RMEF Funding Benefits Colorado Elk

It’s nice to see some of the Rocky Mountain Elk Foundation’s funding go toward local elk habitat and research needs.

Funding Benefits Colorado Elk Habitat, Research

RMEF logo high resolution

MISSOULA, Mont.—The Rocky Mountain Elk Foundation awarded $212,707 in grant funding for 16 habitat enhancement, research and hunting heritage projects in Colorado.

Those projects benefit nearly 15,000 acres of habitat for elk and other wildlife in Archuleta, Chaffee, Conejos, Delta, Eagle, Garfield, Gunnison, Hinsdale, Huerfano, Mineral, Montrose, Pitkin, Rio Blanco, Rio Grande and Saguache Counties. There is also one project of statewide benefit.

“There is an ongoing need to apply active forest management techniques like prescribed burning and forest thinning across Colorado elk country. Such conservation work enhances wildlife habitat but it also improves overall forest health,” said Blake Henning, RMEF chief conservation officer. “Grant funding will also assist scientific research to help managers track and better manage elk herds.”

RMEF has nearly 17,000 members and 28 chapters in Colorado. RMEF volunteers generated the funding by hosting banquets, membership drives and other events.

Since 1987, RMEF and its partners completed 728 conservation and hunting heritage outreach projects in Colorado with a combined value of more than $167 million. These projects protected or enhanced 448,691 acres of habitat and opened or secured public access to 107,992 acres.

Here is a sampling of projects, listed by county:

Archuleta County—

Apply noxious weed treatments across 300 acres of meadows, including elk calving grounds, within the upper portion of the First Fork of Piedra River drainage on the San Juan National Forest.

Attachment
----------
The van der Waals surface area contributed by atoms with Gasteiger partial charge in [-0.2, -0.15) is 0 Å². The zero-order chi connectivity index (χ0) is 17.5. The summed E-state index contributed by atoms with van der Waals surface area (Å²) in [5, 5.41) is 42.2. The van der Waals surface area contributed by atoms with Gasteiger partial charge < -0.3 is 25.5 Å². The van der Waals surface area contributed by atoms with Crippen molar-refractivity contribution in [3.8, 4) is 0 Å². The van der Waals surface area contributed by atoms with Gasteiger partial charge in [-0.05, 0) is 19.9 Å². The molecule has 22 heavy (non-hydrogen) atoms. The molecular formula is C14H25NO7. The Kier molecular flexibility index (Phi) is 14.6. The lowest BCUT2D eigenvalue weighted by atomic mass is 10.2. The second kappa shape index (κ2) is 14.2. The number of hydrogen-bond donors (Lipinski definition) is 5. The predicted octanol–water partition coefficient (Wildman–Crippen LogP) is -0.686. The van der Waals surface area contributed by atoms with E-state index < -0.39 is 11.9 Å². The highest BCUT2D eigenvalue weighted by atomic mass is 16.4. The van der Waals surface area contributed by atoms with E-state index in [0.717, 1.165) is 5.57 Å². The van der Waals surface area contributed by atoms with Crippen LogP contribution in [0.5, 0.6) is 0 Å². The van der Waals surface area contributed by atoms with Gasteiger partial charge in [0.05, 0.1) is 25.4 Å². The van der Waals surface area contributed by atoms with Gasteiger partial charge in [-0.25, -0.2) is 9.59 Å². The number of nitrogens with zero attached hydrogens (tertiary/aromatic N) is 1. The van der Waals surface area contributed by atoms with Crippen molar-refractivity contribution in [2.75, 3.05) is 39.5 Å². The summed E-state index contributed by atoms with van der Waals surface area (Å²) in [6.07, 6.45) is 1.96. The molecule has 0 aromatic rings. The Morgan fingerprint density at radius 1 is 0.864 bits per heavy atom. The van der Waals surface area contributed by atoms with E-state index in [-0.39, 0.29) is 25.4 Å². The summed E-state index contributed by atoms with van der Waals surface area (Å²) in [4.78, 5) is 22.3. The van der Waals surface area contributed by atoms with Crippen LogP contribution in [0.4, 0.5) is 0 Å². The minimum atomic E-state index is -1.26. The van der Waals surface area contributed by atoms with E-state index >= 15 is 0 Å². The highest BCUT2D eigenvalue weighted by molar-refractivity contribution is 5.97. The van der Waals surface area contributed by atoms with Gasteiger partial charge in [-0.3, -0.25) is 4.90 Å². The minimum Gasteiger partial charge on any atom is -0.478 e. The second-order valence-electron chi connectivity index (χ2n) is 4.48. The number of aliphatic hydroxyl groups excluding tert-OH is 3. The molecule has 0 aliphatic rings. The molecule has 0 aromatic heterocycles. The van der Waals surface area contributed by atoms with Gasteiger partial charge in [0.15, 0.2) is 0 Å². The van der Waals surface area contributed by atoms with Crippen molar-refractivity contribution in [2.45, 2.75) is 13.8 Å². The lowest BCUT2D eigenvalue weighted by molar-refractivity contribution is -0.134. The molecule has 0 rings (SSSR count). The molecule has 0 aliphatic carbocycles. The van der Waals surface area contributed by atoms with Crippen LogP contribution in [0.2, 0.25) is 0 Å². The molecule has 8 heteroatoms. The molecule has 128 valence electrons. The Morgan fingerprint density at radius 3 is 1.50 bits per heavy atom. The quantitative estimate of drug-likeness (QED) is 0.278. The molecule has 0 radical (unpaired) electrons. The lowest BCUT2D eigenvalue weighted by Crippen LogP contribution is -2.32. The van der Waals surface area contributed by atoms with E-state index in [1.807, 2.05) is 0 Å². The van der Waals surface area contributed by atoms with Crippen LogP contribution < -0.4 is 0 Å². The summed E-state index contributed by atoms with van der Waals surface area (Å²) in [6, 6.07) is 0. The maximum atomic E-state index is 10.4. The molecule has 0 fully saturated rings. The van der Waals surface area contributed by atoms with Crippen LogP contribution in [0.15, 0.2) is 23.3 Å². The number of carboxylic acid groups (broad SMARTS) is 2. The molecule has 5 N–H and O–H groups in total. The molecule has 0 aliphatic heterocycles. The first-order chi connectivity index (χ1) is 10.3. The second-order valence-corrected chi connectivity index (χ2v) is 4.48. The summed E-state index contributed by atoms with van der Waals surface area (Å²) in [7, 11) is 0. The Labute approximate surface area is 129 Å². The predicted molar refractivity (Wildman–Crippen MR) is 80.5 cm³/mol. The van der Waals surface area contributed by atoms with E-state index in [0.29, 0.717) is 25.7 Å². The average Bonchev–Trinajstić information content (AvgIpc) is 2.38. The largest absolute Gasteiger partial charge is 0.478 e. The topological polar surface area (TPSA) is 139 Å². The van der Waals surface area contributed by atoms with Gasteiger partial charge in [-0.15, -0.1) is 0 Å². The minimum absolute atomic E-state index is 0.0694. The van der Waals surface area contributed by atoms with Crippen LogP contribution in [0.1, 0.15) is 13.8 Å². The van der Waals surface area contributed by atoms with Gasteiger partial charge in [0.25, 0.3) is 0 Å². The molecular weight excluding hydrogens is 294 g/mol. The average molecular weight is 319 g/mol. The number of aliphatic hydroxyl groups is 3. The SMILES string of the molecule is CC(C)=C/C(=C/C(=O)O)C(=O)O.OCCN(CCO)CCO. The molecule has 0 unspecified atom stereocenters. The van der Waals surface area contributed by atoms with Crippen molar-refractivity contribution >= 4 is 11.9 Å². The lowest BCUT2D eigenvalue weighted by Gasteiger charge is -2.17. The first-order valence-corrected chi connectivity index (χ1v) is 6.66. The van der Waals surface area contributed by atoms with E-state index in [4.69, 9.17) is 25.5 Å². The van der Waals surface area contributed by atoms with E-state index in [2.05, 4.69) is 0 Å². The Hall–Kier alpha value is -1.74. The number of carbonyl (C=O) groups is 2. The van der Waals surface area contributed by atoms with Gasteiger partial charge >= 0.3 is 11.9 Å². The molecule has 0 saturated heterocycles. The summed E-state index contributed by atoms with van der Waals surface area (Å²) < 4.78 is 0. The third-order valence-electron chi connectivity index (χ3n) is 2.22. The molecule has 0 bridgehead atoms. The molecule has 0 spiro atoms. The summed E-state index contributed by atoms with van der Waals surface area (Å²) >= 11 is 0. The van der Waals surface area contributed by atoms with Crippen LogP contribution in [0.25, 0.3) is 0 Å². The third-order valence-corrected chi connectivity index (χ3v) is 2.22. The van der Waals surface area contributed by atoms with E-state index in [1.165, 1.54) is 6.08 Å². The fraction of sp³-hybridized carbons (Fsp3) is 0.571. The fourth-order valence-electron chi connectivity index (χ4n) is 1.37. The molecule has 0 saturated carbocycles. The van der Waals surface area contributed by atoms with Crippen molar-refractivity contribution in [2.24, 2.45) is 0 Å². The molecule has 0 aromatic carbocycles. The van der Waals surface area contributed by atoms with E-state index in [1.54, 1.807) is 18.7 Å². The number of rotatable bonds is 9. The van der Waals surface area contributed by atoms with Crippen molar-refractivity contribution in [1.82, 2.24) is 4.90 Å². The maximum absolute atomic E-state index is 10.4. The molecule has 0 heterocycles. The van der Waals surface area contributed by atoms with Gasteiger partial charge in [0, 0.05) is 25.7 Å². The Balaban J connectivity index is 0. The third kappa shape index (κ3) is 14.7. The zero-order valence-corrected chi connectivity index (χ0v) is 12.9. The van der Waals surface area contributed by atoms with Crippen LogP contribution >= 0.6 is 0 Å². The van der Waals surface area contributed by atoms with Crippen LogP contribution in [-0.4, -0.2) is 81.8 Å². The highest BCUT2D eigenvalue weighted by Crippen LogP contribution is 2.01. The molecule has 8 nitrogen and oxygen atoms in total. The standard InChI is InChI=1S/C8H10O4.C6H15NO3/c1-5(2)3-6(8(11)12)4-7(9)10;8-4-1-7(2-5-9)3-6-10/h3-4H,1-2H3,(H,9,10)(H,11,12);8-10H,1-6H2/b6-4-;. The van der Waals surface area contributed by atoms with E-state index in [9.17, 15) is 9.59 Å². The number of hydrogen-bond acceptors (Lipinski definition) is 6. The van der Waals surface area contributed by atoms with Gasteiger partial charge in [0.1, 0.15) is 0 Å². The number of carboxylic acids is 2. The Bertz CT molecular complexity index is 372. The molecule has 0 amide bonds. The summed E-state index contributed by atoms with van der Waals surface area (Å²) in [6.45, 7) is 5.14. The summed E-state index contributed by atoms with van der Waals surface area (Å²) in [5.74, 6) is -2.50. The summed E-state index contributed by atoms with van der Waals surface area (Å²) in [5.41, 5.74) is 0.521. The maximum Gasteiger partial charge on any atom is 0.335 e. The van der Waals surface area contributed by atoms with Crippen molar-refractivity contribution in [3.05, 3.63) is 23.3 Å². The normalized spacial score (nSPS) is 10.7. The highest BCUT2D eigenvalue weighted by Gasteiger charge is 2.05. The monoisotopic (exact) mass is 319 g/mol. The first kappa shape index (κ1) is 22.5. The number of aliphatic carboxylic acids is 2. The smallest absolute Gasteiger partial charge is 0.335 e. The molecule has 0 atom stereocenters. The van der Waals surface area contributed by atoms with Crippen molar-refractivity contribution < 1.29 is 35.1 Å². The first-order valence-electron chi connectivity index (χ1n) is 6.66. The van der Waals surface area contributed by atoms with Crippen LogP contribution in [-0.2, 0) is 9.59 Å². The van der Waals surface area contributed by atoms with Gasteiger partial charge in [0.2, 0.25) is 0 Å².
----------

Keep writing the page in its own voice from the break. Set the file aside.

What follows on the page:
Gunnison County—

Provide funding to capture and collar 30-40 elk to assist biologists and game managers as they learn more about grazing, hunting, habitat and other factors that affect the habits of migratory elk in the Gunnison National Forest and on Bureau of Land Management land (also benefits Saguache County).

Montrose County—

Restore a non-functioning wildlife water development on the Uncompahgre Plateau that is elk winter range within the Uncompahgre National Forest.

Rio Blanco County—

Prescribe burn 10,000 acres in six to eight different burn areas across four ranger districts on the White River National Forest to benefit wildlife habitat and overall forest health (also benefits Garfield, Eagle and Pitkin Counties).

Go here for a full project listing.

Colorado project partners include the Arapaho, Rio Grande, San Isabel, San Juan, White River and Grand Mesa, Uncompahgre and Gunnison National Forests, Bureau of Land Management, Colorado Parks and Wildlife, and various sportsmen, civic and outdoor industry and business groups.

About the Rocky Mountain Elk Foundation:

Founded over 30 years ago, fueled by hunters and a membership of more than 227,000 strong, RMEF has conserved more than 7.3 million acres for elk and other wildlife. RMEF also works to open and improve public access, fund and advocate for science-based resource management, and ensure the future of America’s hunting heritage. Discover why “Hunting Is Conservation™” at rmef.org, elknetwork.com or 800-CALL ELK.

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How To Apply for Colorado Big-Game Hunting Licenses

This will be the first year that hunters will not a have a mail-in option when applying for their Colorado big-game hunting licenses. With the introduction of the new online system, there is concern that some hunters may have difficulty with navigation. CPW will have call centers open to help those in need, but they’re also holding seminars throughout the state to help curb the potential problem.

CPW holding seminars to help hunters with CPW’s new automated online system

CPW_SiteLogoGRAND JUNCTION, Colo. – As the April 3 limited license application deadline draws near, hunters with questions or concerns about Colorado Parks and Wildlife’s new automated online licensing system can get help in a variety of ways, including asking questions over the phone, visiting a local CPW office to receive personal guidance or getting information on CPW’s website.

In addition to these options, hunters will have access to one-on-one help by attending one of seven seminars scheduled during the month of March in CPW’s Northwest Region.

“More and more people are purchasing from a number of online retailers, from shoes and clothing to food, music, furniture, and so on,” said Northwest Regional Manager JT Romatzke. “It was inevitable that CPW would one day sell its products online with an automated system, and that time has come. That said, we understand some people will need a little personal guidance and we are happy to help.”